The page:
Mutual respect and tolerance: here at Little Knellies, we promote a sense of community, connection and equality. In play, inevitably there will be minor falling outs, we encourage students to see things from the other person’s point of view as well as respecting their choices. As an all girls educational setting we have a unique opportunity to challenge stereotypes attributed to gender! As practitioners we are continually reviewing resources and activities to ensure they reflect and value the diversity of children’s experiences and that challenge gender, cultural and racial stereotyping. We recently celebrated Diversity Day in our Junior School; encouraging the children and their families to celebrate their cultural identities (at least 56 different countries were represented as part of the rich tapestry of our community). The event also enabled us to understand others’ cultural connections a little better.

I am proud to be British, I am proud to live in a country which promotes and typically embodies these core values. As Early Years practitioners we have a crucial role to play in supporting children to develop these values for themselves to help empower them to continue to challenge the moments they will undoubtedly encounter, when these values may not be shared by those around them. I hope that our learners will all feel empowered to be themselves, to respectfully allow others to be themselves and continue to fight for this to be a universal right!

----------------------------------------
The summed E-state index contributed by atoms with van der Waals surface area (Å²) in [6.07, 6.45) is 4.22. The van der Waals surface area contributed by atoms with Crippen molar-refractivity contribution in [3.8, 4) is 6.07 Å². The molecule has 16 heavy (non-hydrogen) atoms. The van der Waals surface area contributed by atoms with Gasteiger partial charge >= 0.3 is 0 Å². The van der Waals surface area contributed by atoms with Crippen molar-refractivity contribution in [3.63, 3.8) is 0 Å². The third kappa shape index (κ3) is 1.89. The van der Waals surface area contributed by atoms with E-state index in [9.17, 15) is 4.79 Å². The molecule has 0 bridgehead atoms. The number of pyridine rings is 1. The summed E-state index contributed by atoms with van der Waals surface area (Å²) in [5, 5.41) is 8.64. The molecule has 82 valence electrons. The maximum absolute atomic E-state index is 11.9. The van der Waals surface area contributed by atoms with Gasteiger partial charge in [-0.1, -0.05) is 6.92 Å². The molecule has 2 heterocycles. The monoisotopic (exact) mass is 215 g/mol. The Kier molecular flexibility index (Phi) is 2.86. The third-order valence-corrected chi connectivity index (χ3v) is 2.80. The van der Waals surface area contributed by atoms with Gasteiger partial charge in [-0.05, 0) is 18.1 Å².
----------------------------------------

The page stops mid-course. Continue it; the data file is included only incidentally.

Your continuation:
Risk Taking in the Early Years

Here at Little Knellies, we endeavour to share experiences promoting lifelong skills as well as challenging stereotypes of activities that might be more ‘typical’ in an all girls educational setting. As part of our Learner Profile and holistic learning program we support the children to become risk-takers but what does this mean

What is risk?

To many, the word risk immediately makes you think of something that is dangerous or harmful. However, part of living life to the fullest involves risks.

A healthy baby would not learn to sit, crawl or walk without taking risks. Similarly, a child would not learn to negotiate steps or to ride a two wheeled bike without risk taking. These most certainly will not come without accidents and perhaps injury, but as long as we allow them to continue to take these risks, with active encouragement, children will get back up and keep practising until they have achieved their goal.

What happens when we take measured risks?

When we allow children to take risks in a safe way, we allow them to build self confidence, independence, as well as teaching valuable life skills. Children will learn how to self regulate and decide if something is too high, for example when climbing a tree.